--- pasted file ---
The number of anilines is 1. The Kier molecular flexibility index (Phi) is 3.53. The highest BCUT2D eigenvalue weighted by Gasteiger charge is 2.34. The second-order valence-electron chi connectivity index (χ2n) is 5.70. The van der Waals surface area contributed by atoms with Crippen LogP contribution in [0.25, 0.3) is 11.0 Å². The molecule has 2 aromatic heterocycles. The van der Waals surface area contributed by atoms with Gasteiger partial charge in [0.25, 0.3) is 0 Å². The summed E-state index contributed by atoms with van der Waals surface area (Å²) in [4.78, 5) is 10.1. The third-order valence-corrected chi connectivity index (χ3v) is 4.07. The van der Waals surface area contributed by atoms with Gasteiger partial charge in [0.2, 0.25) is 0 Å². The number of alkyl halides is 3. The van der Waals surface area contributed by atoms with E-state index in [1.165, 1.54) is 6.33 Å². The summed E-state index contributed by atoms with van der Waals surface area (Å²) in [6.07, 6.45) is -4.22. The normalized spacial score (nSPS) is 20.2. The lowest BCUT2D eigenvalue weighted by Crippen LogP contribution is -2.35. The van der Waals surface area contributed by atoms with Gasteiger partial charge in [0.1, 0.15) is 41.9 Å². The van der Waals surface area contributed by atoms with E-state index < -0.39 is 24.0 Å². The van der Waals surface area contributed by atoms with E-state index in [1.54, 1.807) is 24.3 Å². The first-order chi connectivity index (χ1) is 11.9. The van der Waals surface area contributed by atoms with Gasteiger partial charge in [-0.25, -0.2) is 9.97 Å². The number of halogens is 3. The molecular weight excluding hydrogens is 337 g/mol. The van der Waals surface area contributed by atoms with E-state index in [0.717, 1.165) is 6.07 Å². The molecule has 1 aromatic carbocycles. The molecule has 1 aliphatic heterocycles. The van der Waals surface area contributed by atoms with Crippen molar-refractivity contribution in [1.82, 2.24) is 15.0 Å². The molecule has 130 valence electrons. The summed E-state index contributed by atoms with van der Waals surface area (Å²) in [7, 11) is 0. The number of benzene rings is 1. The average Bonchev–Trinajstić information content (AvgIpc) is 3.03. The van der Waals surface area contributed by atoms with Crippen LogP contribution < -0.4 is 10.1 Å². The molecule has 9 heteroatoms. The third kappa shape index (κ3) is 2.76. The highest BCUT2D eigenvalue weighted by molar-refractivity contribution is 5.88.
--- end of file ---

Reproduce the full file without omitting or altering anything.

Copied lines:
The number of anilines is 1. The Kier molecular flexibility index (Phi) is 3.53. The highest BCUT2D eigenvalue weighted by Gasteiger charge is 2.34. The second-order valence-electron chi connectivity index (χ2n) is 5.70. The van der Waals surface area contributed by atoms with Crippen LogP contribution in [0.25, 0.3) is 11.0 Å². The molecule has 2 aromatic heterocycles. The van der Waals surface area contributed by atoms with Gasteiger partial charge in [0.25, 0.3) is 0 Å². The summed E-state index contributed by atoms with van der Waals surface area (Å²) in [4.78, 5) is 10.1. The third-order valence-corrected chi connectivity index (χ3v) is 4.07. The van der Waals surface area contributed by atoms with Gasteiger partial charge in [0.2, 0.25) is 0 Å². The number of alkyl halides is 3. The van der Waals surface area contributed by atoms with E-state index in [1.165, 1.54) is 6.33 Å². The summed E-state index contributed by atoms with van der Waals surface area (Å²) in [6.07, 6.45) is -4.22. The normalized spacial score (nSPS) is 20.2. The lowest BCUT2D eigenvalue weighted by Crippen LogP contribution is -2.35. The van der Waals surface area contributed by atoms with Gasteiger partial charge in [0.1, 0.15) is 41.9 Å². The van der Waals surface area contributed by atoms with E-state index < -0.39 is 24.0 Å². The van der Waals surface area contributed by atoms with E-state index in [1.54, 1.807) is 24.3 Å². The first-order chi connectivity index (χ1) is 11.9. The van der Waals surface area contributed by atoms with Gasteiger partial charge in [-0.25, -0.2) is 9.97 Å². The number of halogens is 3. The molecular weight excluding hydrogens is 337 g/mol. The van der Waals surface area contributed by atoms with E-state index in [0.717, 1.165) is 6.07 Å². The molecule has 1 aromatic carbocycles. The molecule has 1 aliphatic heterocycles. The van der Waals surface area contributed by atoms with Crippen molar-refractivity contribution in [1.82, 2.24) is 15.0 Å². The molecule has 130 valence electrons. The summed E-state index contributed by atoms with van der Waals surface area (Å²) in [7, 11) is 0. The number of benzene rings is 1. The average Bonchev–Trinajstić information content (AvgIpc) is 3.03. The van der Waals surface area contributed by atoms with Crippen LogP contribution < -0.4 is 10.1 Å². The molecule has 9 heteroatoms. The third kappa shape index (κ3) is 2.76. The highest BCUT2D eigenvalue weighted by molar-refractivity contribution is 5.88.